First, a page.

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Now that FHA pmi lasts the loan's lifetime, will conventional loans always be a better option?

by BPeltzer from Nampa, Idaho. Mar 25th 2013 Reply


Barb Lanis (BarbLanis)
#71 ranked lender in Illinois - 663 contributions

Since FHA is essentially broke, I would say Yes, Conventional will be the best option going forward. Maybe in 4+ years, FHA will recoup their losses and get hungry again for mortgages and perhaps reduce their premiums.

Mar 25th 2013
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Bert Carpenter (BertCarpenter)
#37 ranked lender in Arizona - 1,823 contributions

NO. Standards to qualify for a conventional loan are typically higher than for an FHA, so for many people, the choice is buy now with FHA or wait a year, two or longer to become a better quality borrower. For others, FHA is the ONLY choice. The downside to waiting is that in an up market like we're in now, waiting a year could mean the home of your dreams could cost another $40,000 or more. Still worth the wait to avoid MIP? ~ Bert Carpenter, The LoansA2z team of NOVA Home Loans ~ NMLS 40586 ~ Licensed in California and Arizona ~ www.LoansA2z.com 888-889-9950

Mar 25th 2013
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Ron Pippin (RonPippin)
#26 ranked lender in Utah - 158 contributions

FHA PMI acutally won't last the life of the loan until June, but that's just right around the corner. FHA in some cases may still be a better option. Lower credit scores may prevent someone from obtaining Mortgage insurance or you may get a higher interest rate on conventional loans with lower scores. Also FHA has the option of 3.5% down instead of 5% down. They also have more flexibility for other loan programs such as first time bueyr programs (where little to no-money down is needed) or grants where conventional may not.If someone were to have the 5% down and decent credit scores, conventional may likley be the best option.

Mar 25th 2013
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Dave Metsker (DaveMetsker)
#37 ranked lender in Oregon - 2,317 contributions

Consider a conventional loan if you have more than 20% equity or down payment. Otherwise, consider FHA, even with life-of-loan mortgage insurance.

Mar 25th 2013
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Peter Savino (855411LEND)
#100 ranked lender in New Jersey - 332 contributions

The best option is really based on a clients needs - Convention loans have higher credit score requirements and lower dept to income ratios, So Fha is still going to be an option for many buyers. www. HOMEMORTGAGEXPERT.COM

Mar 25th 2013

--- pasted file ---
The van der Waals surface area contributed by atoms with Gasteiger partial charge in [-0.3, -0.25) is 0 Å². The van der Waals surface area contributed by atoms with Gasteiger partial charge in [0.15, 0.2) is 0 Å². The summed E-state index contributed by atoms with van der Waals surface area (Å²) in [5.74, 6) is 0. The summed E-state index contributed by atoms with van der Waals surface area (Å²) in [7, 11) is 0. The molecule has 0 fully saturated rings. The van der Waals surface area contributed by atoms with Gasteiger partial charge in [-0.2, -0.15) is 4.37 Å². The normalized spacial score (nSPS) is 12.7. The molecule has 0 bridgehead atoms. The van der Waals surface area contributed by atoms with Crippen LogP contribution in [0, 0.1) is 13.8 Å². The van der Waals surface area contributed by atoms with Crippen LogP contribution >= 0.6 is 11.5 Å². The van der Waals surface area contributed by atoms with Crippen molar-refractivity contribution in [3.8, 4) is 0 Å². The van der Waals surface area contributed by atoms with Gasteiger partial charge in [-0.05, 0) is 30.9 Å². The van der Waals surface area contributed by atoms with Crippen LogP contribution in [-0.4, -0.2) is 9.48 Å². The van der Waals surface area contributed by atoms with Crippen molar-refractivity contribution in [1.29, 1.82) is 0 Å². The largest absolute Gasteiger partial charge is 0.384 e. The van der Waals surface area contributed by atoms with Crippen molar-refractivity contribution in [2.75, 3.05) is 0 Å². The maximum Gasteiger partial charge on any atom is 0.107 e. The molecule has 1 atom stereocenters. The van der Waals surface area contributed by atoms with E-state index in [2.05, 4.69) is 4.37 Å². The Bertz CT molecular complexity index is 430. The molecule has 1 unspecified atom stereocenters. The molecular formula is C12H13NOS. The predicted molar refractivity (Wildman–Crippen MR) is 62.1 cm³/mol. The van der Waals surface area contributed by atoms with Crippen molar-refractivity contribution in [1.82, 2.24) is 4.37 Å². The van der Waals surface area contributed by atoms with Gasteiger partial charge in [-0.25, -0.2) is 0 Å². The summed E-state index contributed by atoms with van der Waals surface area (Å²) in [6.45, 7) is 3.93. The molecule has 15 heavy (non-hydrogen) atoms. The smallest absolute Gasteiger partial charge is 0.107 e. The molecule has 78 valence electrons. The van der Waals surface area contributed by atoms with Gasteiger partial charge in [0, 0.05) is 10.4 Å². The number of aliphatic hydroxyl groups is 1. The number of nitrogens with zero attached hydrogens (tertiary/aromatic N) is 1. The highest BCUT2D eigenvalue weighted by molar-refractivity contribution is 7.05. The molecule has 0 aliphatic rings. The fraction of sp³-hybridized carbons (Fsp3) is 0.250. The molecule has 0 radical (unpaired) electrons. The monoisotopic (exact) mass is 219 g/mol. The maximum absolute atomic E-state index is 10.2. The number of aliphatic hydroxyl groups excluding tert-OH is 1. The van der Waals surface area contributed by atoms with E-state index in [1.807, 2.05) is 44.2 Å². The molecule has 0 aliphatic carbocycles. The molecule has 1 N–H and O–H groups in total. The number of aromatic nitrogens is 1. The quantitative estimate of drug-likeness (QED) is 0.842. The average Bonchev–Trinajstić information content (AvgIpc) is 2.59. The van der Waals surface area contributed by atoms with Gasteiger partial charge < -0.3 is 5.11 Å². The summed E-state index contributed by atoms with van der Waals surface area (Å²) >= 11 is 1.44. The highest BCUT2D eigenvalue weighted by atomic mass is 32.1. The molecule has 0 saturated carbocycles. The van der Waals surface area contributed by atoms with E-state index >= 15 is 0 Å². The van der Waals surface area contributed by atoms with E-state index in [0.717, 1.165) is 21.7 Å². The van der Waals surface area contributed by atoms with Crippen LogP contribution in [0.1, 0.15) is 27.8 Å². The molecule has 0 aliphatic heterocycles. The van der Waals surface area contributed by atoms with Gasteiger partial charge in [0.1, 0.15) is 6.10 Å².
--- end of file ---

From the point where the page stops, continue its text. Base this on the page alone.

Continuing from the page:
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Bryan Horn (bryanhorn)
#876 ranked lender in California - 19 contributions

If you can save a 3.5% down payment then you might as well save another 1.5% or take a loan from your 401k and go conventional. That way you don't have those high Mortgage Insurance (MI) payments.But if you must go FHA because you had a short sale within the last 3 years or a recent foreclosure then go FHA and once you have 20% equity refi into a conventional loan. Problem solved!

Mar 25th 2013
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Carlos Figueira (carlosfigueira)
#108 ranked lender in New Jersey - 198 contributions

Depends on your needs, but with increases to the annual and monthly premiums over the last 2 years.......conventional is better option if you qualify.

Mar 25th 2013
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Janine Bodway (Janine)
#25 ranked lender in Hawaii - 9 contributions

I feel it best to have calculations completed on your individual loan in order to give you an accurate outlook and compare options. Yes FHA is becoming quite expensive and there are often alternatives that can reviewed. Rural Development is also a great program, 100% financing and the PMI is only .40 compared to the new increase with FHA up to 1.35 over 95% LTV . If down is not a problem, but still not 20%, then you can look at lender paid PMI or even Split PMI, where a portion is paid and close and the balance is paid monthly reducing the premiums quite a bit. Seller credits or lender credits can also be used to assist with these costs. Contact me and we can get started today, Janine Bodway - jbodway@acceptancecapital.com

Mar 25th 2013
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Andrew Alfonso (CashCow)
#43 ranked lender in Florida - 271 contributions

Good Question. The answer is yes and no - each individual situation will dictate a borrower's best interest -- Find a good broker. Andrew

Mar 26th 2013
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Michelle Curtis Loan Originator NMLS 401173 (EmbassyFundingLLC)
#77 ranked lender in Florida - 2,240 contributions

Conventional is always a better option if you can qualify and the #'s make sense.Call us or email us at 201-962-3555 or Team@BestMortgageOption.com for ano cost no obligation analysis of your situation.Ask for Michelle or Benny We will find the Best Mortgage Option to suit your needs!You can check us out at www.BestMortgageOption.com

Mar 26th 2013
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Phil Dumouchel (PhilDu)
#32 ranked lender in South Carolina - 2,240 contributions

Lots of great responses and info above. FHA insurance doesn't become permanent until June 1, after new case numbers will require the insurance to be paid for the life fo the loan. It really depends on the qualificationsof the borrower whether convention mortgage insurance will be a better options. Currently FHA loans have lower interest rates than conventional, especially for borrowers with lower credit scores. A good loan officer will always look at all available options and help the customer figure out what is best for their qualifications.

Mar 26th 2013
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